Monday, June 27, 2011

Dear Kanye West

Kanye's lucky he makes good music (no pun intended) Name another artist that could insult America's sweetheart on national television, then sell his label to her label...

via Yahoo!
14-time Grammy-winner (and 30-time Grammy nominee) Kanye West's independent record label G.O.O.D. Music, has been signed to an exclusive long-term worldwide label agreement with the Island Def Jam Music Group (IDJMG). The announcement was made today by Kanye West, Barry Weiss, Chairman & CEO of Universal Motown Republic Group (UMRG) and Island Def Jam Music Group (IDJMG) and Steve Bartels, President & COO, Island Def Jam Music Group.

The artist vs. the labels. The artists vs. the labels. The artists vs. the labels. That's all we've heard since the New Music Cartel banded together to instigate the 'blog era' in hip-hop. The entity of internet users, companies and artists all in a constant tug of war with the 'Big 4' labels. The internet has allowed for artists to circumvent the distribution tactics of the 'Big 4' by giving artists the means to do it themselves. I suppose that's a cardinal sin with record labels. Who gets over on the consumer is actually the consumer's choice: whether they'll pay 99 cents on iTunes or head to YHTN or 2Dbz or the dearth of other blogs and websites dedicated to sharing music.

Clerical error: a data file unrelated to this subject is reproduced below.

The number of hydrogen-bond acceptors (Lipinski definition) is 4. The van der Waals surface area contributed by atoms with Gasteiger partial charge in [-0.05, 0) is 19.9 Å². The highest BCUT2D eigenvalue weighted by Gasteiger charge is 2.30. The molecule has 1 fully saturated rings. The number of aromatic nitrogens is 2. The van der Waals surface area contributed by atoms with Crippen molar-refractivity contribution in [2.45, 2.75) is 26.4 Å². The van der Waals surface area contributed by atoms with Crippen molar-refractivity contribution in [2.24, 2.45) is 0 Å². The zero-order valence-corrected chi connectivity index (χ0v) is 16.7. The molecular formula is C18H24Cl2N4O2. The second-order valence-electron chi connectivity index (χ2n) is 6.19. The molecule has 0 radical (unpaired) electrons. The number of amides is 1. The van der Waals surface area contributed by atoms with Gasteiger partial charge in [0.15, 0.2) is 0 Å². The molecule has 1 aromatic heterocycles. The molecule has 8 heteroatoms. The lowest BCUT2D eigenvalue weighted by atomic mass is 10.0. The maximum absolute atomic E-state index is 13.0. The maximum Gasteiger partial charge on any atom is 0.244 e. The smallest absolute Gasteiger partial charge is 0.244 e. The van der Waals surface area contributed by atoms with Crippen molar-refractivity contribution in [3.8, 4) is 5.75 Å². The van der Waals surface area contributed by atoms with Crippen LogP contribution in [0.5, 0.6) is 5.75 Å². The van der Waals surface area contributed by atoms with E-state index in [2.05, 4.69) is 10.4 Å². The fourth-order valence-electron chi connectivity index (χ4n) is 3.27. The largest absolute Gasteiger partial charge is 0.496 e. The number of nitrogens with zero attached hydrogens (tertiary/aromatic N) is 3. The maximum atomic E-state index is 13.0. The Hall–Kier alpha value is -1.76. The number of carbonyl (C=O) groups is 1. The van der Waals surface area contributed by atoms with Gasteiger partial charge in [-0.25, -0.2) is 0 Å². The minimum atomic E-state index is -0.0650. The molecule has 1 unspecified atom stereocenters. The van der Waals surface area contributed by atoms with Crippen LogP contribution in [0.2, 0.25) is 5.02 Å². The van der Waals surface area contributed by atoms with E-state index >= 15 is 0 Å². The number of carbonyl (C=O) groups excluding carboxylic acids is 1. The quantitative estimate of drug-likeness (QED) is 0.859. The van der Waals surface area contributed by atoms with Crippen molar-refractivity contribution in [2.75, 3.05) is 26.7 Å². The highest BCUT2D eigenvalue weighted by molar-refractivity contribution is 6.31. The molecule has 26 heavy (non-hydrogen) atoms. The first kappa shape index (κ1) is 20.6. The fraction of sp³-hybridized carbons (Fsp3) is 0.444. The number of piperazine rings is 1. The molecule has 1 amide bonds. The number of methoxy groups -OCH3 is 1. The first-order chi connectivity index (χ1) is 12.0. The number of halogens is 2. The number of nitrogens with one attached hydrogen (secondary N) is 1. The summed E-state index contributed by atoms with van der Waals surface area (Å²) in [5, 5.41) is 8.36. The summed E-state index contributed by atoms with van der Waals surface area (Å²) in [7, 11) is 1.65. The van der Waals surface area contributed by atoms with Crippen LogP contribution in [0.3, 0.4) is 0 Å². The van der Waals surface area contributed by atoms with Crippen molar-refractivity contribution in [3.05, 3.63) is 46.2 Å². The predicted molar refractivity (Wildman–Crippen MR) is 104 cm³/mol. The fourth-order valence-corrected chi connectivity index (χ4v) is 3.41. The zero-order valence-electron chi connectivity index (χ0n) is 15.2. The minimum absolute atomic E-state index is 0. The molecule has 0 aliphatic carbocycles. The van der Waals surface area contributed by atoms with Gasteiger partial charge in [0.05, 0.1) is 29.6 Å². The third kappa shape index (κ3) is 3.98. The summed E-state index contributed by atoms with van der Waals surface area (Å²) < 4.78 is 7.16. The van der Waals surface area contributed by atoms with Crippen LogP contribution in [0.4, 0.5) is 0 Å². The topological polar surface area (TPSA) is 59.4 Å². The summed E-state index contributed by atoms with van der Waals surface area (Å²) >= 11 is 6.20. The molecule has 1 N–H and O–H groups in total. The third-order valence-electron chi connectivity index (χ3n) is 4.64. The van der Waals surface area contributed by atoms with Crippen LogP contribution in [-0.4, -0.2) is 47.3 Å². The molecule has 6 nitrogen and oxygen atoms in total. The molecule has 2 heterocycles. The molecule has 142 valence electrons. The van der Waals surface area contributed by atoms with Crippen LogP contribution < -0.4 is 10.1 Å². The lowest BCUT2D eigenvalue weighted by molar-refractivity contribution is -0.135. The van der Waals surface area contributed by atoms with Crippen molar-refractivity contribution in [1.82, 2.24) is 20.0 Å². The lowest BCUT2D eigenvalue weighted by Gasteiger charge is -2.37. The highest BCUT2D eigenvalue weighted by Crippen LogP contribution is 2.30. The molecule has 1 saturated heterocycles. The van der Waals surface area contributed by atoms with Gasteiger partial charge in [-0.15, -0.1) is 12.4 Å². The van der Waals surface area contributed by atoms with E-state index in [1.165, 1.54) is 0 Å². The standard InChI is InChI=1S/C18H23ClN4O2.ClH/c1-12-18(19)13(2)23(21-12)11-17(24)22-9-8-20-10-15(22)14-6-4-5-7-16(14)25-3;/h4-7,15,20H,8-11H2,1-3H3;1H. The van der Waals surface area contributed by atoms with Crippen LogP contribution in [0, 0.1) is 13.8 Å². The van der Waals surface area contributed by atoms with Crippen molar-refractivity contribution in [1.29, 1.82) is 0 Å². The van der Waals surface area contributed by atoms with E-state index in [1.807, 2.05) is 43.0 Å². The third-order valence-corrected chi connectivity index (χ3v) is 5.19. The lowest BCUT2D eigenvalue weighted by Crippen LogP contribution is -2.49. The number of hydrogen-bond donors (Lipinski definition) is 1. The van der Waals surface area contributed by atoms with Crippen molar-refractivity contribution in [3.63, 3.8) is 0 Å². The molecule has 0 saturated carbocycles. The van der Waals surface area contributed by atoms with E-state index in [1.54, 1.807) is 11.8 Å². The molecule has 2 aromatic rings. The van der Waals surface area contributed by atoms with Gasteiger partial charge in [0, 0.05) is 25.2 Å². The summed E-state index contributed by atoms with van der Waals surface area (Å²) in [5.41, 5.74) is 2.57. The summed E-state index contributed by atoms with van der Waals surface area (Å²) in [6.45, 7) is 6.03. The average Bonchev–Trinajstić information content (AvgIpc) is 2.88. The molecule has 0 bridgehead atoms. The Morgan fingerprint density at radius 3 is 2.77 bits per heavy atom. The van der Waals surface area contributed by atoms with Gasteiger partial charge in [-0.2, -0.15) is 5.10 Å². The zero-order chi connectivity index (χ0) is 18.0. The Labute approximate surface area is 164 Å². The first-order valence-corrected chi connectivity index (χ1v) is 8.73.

For hours we could discuss labels clamping down on artists for doing just that. Sicking the RIAA on consumers and artists, removing profile pages and songs, shutting down websites, and adding more restriction to the way the artists operate; all at the expense of means to control how we get our music. Another can be made Lupe out of you and your music can take a cozy seat on the shelf. Even so, artists (and their teams, cliques and sets) do enter in these agreements voluntarily. They want to get paid for their work while controlling it on their journey to the top. Sometimes, they allow their music to get out, sometimes they get extremely aggy and go on Twitter rants. Depends on the artist...

The 'here and now' age sees to it that a rise to stardom is an impatient and difficult one, no matter how talented the artist. Forget Universal and Def Jam. Diddy has enough people in Bad Boy's graveyard to prove that a label can do with you what they want. Yet rather than scale Everest on foot, MCs can take the slightly off-balance, green-eyed helicopter known as the label. The ever-borderline drunk pilots run such a good game in the brochures or on magazine covers, so MCs usually don't have a problem handing over their intellectual property. Can you blame guys like Saigon for staying onboard for that long, even when a label has complete control over your artistic freedom?